Sure, football fans would still watch the NFL on television and put their fannies in the seats on game day. But some of the charm and popularity of gearing up for having the friends and fam over or heading out for an all-day tailgate on a Sunday would be lost.

Then there's the whole unbalanced-schedule aspect.

Here's what Danny Knobler of CBS Sports wrote in May:

It's supposed to feel special.

Instead, it just makes the schedule more unbalanced.

Think of the American League East, where the Rays are the only team that plays the woeful Marlins -- while the Orioles are the only team that gets stuck with games against the Nationals.

Think of the National League West, where the Rockies get a break by playing the Astros while the Giants get the A's and the Diamondbacks get the Rangers.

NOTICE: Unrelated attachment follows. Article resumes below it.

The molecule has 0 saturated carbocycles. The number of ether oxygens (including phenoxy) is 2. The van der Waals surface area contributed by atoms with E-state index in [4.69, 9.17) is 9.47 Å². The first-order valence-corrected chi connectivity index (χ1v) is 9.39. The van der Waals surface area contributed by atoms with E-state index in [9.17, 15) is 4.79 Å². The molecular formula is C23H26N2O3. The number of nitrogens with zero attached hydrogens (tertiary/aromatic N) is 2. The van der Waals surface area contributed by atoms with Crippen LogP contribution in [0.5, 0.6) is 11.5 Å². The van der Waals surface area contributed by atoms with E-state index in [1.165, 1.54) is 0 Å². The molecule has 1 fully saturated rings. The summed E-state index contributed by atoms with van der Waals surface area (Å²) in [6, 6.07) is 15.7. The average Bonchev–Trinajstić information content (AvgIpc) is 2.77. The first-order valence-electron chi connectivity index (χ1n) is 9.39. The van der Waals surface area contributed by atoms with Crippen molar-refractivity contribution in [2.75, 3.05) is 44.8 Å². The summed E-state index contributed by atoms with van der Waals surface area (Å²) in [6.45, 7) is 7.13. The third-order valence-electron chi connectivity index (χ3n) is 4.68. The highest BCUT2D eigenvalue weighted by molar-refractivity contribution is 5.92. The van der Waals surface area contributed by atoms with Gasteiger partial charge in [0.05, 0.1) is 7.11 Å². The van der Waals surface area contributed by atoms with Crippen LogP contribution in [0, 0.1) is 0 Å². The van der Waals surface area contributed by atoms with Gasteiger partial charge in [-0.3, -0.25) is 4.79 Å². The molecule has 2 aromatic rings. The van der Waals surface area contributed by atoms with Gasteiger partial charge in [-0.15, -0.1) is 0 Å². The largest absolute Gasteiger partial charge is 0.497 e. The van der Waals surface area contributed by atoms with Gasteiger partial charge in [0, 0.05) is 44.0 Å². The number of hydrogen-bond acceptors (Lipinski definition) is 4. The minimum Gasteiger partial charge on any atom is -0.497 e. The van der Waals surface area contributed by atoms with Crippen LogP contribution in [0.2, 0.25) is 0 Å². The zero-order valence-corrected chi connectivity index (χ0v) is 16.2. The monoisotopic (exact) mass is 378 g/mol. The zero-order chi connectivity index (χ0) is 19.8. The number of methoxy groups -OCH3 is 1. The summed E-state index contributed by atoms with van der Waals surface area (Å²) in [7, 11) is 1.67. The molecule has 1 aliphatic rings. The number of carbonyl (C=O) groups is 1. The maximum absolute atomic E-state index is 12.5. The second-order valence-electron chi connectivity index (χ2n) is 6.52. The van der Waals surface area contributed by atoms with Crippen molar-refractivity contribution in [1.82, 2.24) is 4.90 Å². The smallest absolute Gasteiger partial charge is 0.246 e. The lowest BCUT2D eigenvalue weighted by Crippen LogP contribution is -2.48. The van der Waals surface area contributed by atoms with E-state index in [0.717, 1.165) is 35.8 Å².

Obviously, baseball's interleague play isn't a fresh new concept—it's more or less old hat these days, 17 years after it was introduced—but the problems surrounding it only seem to be getting worse as it ages.

The novelty wore off long ago, the unbalanced schedule has complicated matters, and the everyday nature of the games is only the latest aspect that's hurting interleague play.

Soon enough, we'll start thinking of interleague contests as any other games. That is, if it hasn't happened already.

All of which is to say that as popular as interleague play once was, there isn't an easy fix for Bud's baby.

There might not be any fix.